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2 ways that a Florida divorce impacts your potential retirement

People of all ages may discover that they need to divorce their spouse. Even people who have been married for decades may eventually find that they have grown apart from their partner. With retirement looming, unhappily married individuals may want to seek happiness in their later years by ending an unhappy marriage.

Too many people may put off seeking a divorce out of concern for how it will impact their financial situation. This is particularly true for those who are close to retirement age or who have already retired. Living on a fixed income is difficult enough, and when you add the financial uncertainty that accompanies divorce, it can leave people in a precarious position.

As a result, some people who would be happier divorced put off seeking the end of their marriage, sometimes indefinitely. Understanding how divorce could impact your finances may give you the courage to move forward with filing your divorce in Florida.

Expect to split your retirement assets with your spouse

The most significant impact that divorce has on retirement stems from asset division. The courts will split up the possessions, assets and debts you and your spouse acquired in your marriage. Unless you have a legally sound prenuptial agreement or have agreed to terms for an uncontested divorce, all decision-making authority about asset division lies with the courts.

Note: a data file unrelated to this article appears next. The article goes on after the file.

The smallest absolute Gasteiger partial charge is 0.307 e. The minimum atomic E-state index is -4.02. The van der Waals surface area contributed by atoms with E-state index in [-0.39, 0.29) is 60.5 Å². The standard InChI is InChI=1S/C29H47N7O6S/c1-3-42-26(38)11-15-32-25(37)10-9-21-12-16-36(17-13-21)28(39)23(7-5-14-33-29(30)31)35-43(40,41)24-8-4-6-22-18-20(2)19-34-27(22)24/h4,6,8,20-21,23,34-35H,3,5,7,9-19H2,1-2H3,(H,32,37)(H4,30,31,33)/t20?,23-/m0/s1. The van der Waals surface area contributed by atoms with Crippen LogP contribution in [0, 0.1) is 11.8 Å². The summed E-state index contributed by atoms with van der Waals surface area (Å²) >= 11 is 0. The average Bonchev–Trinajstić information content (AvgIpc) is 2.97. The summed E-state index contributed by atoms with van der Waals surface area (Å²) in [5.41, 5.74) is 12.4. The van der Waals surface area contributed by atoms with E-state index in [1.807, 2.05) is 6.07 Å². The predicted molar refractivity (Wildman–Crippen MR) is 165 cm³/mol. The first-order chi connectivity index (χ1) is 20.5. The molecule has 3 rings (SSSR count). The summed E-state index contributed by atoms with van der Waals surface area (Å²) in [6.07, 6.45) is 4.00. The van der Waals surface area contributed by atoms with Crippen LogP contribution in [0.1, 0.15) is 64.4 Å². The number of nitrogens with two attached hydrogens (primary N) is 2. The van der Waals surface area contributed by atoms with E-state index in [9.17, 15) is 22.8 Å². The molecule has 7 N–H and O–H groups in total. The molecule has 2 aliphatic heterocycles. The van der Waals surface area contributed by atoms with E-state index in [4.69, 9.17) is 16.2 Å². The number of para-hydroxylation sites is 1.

It can be frightening to have your financial future in the hands of a stranger. Understanding how Florida courts approach asset division may minimize your concerns. Florida uses an equitable division standard. In other words, the courts will do their best to split up all your marital assets and debts evenly between spouses. This will include retirement accounts and pensions, even if they are in the name of only one spouse. Even military pensions and employer-matching amounts in a fund could wind up split between spouses.

Provided that the balance in the account was acquired during marriage, it is subject to division. There are many ways for the courts to approach this, from spousal support to Qualified Domestic Relations Orders that split existing accounts between spouses.

You will likely diminish your overall assets to pay for the divorce

Contested or litigated divorces are often quite expensive. You can expect to pay thousands, if not tens of thousands, of dollars to end your marriage. The more protracted and contentious the divorce, the more it could end up costing you. It's important to understand that the amount you spend on your divorce will likely impact the assets you have available for your retirement.

However, simply because you must share assets with your spouse in a divorce and spend your assets paying for the divorce doesn't mean you should stay married. It simply means you may need to reconsider your expectations for retirement.

It is possible to enjoy your retirement with less money, so long as you plan carefully. Returning to work for a few years or even changing your plans as far as living arrangements or travel could help you enjoy financial security in your retirement years after a divorce.

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